Runoff to bring more birds and habitat for migratory refuge
May 4, 2023, 8:04 PM
BOX ELDER COUNTY, Utah — Flood waters cause concern for many of us, but they’re doing good things for birds right now in Box Elder County. The Bear River Migratory Bird refuge is already seeing habitat come back in areas where drought dried it out.
News Specialist Mike Anderson is live out there on what this means for the coming months.
For the two-hundred some species that come through here, it’s mostly good news. Some of their nests can get washed out, but they’re resilient and can move on.
For those managing this place it’s more complicated.
It is peak birding season right now in Northern Utah, drawing all kinds of people to the Bear River Migratory Bird Refuge, like Dale Dean, from California.
“It’s unbelievable how many different varieties of birds are here, and the number of them,” Dean said.
Though he’s not a birder, nor is his friend, Michele Shaunessy who lives out here, they say what they’re seeing out here and around Utah right now is huge.
“The ski year was awesome, but now it’s even more incredible to see all the natural beauty that’s showing up in the waterfalls,” Dean said. “What you’re seeing is the remnants of the last precipitation events that we got.”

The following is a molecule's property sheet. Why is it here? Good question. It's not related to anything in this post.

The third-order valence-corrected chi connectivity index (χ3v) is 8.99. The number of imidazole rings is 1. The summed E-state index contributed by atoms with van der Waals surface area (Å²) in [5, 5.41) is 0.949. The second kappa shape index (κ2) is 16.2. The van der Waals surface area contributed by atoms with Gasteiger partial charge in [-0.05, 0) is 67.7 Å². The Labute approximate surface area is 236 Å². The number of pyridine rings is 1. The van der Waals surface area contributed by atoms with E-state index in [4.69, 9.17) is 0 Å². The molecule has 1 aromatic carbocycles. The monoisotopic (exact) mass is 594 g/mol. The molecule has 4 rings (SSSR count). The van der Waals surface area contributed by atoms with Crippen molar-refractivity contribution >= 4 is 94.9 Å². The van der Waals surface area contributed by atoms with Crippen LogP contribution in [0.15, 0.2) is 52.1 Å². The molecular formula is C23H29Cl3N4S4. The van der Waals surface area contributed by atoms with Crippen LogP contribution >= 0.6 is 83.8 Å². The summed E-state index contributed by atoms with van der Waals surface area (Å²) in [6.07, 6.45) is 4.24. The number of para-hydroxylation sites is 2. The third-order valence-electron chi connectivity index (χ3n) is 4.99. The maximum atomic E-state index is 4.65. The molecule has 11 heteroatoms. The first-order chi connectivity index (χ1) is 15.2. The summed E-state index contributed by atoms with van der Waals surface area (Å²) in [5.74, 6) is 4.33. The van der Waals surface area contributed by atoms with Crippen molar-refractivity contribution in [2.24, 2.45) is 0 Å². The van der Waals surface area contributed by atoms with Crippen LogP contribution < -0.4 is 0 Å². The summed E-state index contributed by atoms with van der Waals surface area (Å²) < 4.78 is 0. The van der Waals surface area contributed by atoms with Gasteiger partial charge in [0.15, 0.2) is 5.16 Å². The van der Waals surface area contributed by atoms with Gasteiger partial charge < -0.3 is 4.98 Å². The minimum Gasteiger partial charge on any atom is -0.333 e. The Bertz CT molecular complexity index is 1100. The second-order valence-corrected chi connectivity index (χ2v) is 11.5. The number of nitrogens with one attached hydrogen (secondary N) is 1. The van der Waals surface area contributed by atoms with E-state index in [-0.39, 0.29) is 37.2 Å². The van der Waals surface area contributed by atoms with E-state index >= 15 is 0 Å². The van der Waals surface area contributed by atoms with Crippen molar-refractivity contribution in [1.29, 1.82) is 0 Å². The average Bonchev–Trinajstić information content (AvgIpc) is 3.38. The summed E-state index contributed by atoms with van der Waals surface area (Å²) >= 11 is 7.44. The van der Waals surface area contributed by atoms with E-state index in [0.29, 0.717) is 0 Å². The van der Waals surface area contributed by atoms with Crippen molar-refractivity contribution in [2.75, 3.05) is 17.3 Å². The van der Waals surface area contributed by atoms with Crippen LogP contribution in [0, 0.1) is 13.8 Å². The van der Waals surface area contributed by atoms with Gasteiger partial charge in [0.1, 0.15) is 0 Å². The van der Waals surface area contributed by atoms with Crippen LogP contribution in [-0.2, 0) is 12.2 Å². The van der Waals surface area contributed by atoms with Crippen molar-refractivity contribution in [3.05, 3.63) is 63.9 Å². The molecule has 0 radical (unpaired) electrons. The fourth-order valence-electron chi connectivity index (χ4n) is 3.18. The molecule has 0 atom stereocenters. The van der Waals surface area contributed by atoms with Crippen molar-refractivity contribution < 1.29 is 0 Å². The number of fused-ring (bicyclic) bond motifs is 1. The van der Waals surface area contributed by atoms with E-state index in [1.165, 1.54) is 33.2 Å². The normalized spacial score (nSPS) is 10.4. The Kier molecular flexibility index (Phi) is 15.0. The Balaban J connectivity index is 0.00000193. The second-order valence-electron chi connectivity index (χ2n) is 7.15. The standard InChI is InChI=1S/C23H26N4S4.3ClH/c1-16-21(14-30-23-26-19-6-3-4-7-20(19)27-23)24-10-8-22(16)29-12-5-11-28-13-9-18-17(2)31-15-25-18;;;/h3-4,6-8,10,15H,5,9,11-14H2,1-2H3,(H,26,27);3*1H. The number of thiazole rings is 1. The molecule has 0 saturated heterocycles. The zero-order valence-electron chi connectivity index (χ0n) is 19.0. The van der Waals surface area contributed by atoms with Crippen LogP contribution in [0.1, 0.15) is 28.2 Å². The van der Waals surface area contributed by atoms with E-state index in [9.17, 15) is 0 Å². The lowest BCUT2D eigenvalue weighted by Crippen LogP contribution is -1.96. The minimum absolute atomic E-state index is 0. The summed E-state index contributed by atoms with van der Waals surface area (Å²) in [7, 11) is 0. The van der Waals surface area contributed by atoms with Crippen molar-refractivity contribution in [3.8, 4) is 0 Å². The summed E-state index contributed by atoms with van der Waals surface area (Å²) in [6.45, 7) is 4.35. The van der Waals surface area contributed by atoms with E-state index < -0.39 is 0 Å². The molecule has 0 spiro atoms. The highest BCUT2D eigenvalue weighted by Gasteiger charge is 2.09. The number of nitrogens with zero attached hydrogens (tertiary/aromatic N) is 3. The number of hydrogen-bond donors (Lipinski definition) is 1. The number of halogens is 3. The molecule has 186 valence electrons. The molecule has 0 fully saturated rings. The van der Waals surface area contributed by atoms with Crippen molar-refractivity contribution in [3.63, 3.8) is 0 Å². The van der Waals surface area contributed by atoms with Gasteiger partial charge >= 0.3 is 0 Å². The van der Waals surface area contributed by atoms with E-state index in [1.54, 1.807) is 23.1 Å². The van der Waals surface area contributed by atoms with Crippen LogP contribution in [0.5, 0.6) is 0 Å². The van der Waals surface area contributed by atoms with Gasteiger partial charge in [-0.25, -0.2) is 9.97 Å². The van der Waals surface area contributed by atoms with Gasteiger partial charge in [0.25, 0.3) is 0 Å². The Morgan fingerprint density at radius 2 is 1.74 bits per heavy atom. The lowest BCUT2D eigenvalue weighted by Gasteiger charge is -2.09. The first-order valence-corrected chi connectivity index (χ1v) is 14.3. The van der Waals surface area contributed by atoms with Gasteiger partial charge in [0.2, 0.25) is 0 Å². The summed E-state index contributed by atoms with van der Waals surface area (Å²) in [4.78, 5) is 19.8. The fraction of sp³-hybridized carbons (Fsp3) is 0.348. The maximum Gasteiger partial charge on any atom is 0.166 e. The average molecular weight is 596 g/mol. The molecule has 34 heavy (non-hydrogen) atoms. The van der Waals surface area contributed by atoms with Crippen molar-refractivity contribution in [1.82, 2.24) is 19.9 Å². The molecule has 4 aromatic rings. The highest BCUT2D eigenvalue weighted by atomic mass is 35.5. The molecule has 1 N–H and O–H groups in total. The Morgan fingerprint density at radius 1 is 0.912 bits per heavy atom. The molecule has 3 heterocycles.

Mike Dunphy, Deputy Project leader out here, says there will be a lot more of that to come easily doubling the amount of bird habitat at the refuge.
“So I think all the staff and all the visitors are really excited,” Dunphy said. “We’ve seen higher visitations as well and a lot more calls because people know that we have flooded habitat and therefore we have birds for them to view.”
That’s nearly 54,000 of them so far, counted by biologists and around 74 different species.
But while the water is good for them and the Great Salt Lake, managers out here say too much can damage the infrastructure of canals and riverbanks though for now, they’re happy to see it coming.
“It was hard for the past few years, just because we didn’t have the water and we didn’t have the number of birds,” Dunphy said.
They’ll need that infrastructure to keep this area beautiful, in the drier years that are sure to come.
Peak birding season out here, runs through late May, and again from July through September, though later in the season it’s very likely you’ll see the water covering and closing the road that leads to the scenic loop.